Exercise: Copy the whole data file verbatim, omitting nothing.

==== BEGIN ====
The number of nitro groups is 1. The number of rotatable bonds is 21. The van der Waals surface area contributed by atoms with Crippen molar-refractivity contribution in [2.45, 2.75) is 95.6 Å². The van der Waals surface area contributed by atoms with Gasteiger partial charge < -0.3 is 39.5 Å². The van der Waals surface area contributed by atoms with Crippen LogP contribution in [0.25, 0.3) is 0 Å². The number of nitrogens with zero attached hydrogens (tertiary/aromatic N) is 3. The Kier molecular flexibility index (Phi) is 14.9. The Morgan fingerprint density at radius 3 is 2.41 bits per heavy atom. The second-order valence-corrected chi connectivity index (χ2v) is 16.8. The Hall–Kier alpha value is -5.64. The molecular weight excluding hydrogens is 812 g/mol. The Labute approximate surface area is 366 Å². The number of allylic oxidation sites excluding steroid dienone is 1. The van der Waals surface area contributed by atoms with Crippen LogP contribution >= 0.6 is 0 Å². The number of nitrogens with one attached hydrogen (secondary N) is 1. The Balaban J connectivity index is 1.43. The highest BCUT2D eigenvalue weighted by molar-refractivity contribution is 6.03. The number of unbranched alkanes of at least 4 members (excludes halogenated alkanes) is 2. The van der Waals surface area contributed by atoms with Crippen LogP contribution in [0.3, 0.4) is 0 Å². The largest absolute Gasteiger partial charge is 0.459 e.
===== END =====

The number of nitro groups is 1. The number of rotatable bonds is 21. The van der Waals surface area contributed by atoms with Crippen molar-refractivity contribution in [2.45, 2.75) is 95.6 Å². The van der Waals surface area contributed by atoms with Gasteiger partial charge < -0.3 is 39.5 Å². The van der Waals surface area contributed by atoms with Crippen LogP contribution in [0.25, 0.3) is 0 Å². The number of nitrogens with zero attached hydrogens (tertiary/aromatic N) is 3. The Kier molecular flexibility index (Phi) is 14.9. The Morgan fingerprint density at radius 3 is 2.41 bits per heavy atom. The second-order valence-corrected chi connectivity index (χ2v) is 16.8. The Hall–Kier alpha value is -5.64. The molecular weight excluding hydrogens is 812 g/mol. The Labute approximate surface area is 366 Å². The number of allylic oxidation sites excluding steroid dienone is 1. The van der Waals surface area contributed by atoms with Crippen LogP contribution >= 0.6 is 0 Å². The number of nitrogens with one attached hydrogen (secondary N) is 1. The Balaban J connectivity index is 1.43. The highest BCUT2D eigenvalue weighted by molar-refractivity contribution is 6.03. The number of unbranched alkanes of at least 4 members (excludes halogenated alkanes) is 2. The van der Waals surface area contributed by atoms with Crippen LogP contribution in [0.3, 0.4) is 0 Å². The largest absolute Gasteiger partial charge is 0.459 e.